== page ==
Wednesday, October 28, 2020

A Little Bird for a Grey Day

     While the weather has been gloomy and grey, the birds have been out and in numbers. Of course, I've missed some of the better days, but let's be real any day with birds in it is a good day. Last Friday, I went out with Kestrel, which I am learning I need to really do in the morning because that day and another day we went in the afternoon and she just wasn't having it. She was fighting the urge to nap and I suppose is just more of a morning person. A true birder.

    We traveled to Green-Wood Cemetery and in the afternoon because I wanted to pick up my favorite dumplings to bring home and cook for dinner (highly recommend this dumpling shop!) and some bubble tea (our neighborhood lacks in these culinary comforts). I also was hoping for some pine siskins and purple finches in my life (well, year). A few bonus bird happened too like Lincoln's sparrow (year bird), sharp-shinned hawk (year bird), and grasses crawling with additional sparrows and a young indigo bunting.

    A trip that included the biggest in-the-out-of-doors poopie diaper, an anti-nap tantrum that maybe made some visitors question what I was doing to this poor child, and the snuggle sesh that a red-tailed hawk watched way too keenly (no, baby is not for noms!), despite these, we had a successful outing and still an enjoyable time. We even got to find my maternal grandmother (her great-grandmother's) grave and have a little visit with her before leaving for the afternoon.

If it has seeds, it has siskins.
Pine siskins are having a heck of a distribution this migration, people are reporting them in places far south of here. Normally, in the winter there is a small sprinkling of them in our area, but this is something else! Due to the seed output (or lack thereof) in the North, we are finding winter finches moving further south than usual. So we are all hoping for some good sights this winter!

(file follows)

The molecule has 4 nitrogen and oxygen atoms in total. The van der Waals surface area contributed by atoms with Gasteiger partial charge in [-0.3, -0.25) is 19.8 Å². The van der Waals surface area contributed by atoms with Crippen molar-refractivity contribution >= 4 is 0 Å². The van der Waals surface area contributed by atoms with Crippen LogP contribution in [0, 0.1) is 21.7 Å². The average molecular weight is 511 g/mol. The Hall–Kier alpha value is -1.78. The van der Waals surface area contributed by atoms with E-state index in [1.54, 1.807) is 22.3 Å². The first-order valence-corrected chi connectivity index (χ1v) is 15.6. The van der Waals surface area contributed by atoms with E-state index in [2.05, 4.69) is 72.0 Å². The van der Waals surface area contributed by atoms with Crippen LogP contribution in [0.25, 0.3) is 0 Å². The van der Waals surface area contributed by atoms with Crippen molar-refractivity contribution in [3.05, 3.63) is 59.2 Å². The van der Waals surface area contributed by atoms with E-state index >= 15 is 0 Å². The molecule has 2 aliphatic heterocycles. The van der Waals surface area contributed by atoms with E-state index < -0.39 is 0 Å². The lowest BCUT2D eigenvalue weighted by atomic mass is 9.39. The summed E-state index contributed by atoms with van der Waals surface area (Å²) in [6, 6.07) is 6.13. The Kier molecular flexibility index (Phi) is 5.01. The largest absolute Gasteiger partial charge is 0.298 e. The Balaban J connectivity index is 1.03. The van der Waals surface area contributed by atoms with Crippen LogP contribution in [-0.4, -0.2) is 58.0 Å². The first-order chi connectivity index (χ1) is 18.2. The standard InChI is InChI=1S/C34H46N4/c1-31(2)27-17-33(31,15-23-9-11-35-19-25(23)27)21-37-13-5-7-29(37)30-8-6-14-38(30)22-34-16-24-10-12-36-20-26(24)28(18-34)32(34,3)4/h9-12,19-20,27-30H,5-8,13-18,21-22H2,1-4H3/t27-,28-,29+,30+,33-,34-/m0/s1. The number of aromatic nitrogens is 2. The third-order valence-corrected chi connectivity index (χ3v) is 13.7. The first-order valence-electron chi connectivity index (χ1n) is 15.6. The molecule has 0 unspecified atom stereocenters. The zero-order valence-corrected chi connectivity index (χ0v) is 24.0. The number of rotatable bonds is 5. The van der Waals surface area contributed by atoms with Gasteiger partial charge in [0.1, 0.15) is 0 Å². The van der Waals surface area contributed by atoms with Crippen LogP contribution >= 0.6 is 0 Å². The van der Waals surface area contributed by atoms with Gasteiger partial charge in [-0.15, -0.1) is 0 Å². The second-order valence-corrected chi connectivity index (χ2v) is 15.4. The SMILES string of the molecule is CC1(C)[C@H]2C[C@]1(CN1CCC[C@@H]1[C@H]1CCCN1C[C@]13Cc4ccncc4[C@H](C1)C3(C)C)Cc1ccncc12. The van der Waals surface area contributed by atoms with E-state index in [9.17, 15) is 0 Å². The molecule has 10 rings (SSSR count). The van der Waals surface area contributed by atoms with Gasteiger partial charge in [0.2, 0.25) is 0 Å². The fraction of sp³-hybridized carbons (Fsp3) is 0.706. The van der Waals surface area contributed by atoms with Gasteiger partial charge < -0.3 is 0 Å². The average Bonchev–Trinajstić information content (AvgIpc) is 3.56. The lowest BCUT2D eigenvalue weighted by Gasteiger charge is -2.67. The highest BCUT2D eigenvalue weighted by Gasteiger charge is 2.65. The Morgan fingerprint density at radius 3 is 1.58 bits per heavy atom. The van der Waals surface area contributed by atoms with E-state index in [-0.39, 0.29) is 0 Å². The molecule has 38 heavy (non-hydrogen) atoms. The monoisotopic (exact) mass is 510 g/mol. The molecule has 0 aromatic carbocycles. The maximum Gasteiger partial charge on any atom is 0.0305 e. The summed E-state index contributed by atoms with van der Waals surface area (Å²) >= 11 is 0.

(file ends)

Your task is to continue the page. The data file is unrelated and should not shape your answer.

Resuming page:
At first glance, many think these to be young goldfinch. While very similar, their streaky bodies with that yellow blaze on their primary feathers is a great way to know they are not goldfinch.

At the Dell Water, the long grasses are productive with seed and brimming with birds. The young indigo bunting shoes some blue hues through its brown feathers. I also spotted a Lincoln's Sparrow and chipping sparrow among song sparrows and, you guessed it...

Pine siskins.
And at this exciting moment of grasses laden with birds, the baby began to put up Phase 1 of her fuss, the poopie diaper. We bid these little buddies farewell as a different kind of nature called.

Now that poopie diaper trauma was over, we moved into phase 2 of the tantrum, the nap fight. , just as we walked right up to (unbeknownst to us) this red tailed hawk.

We stopped in our tracks and observed. Like any good urban hawk, a baby crying was just another background noise.

So unfazed, it didn't even put its foot down and break away from its resting stance. It did though watch us intently as we found a seat further away to have a bottle and a few snuggles.

I did get to see two purple finches when baby finally settled into a nap... but so did this sharp-shinned hawk. All the little birds sought refuge as this little hawk remained persistent.

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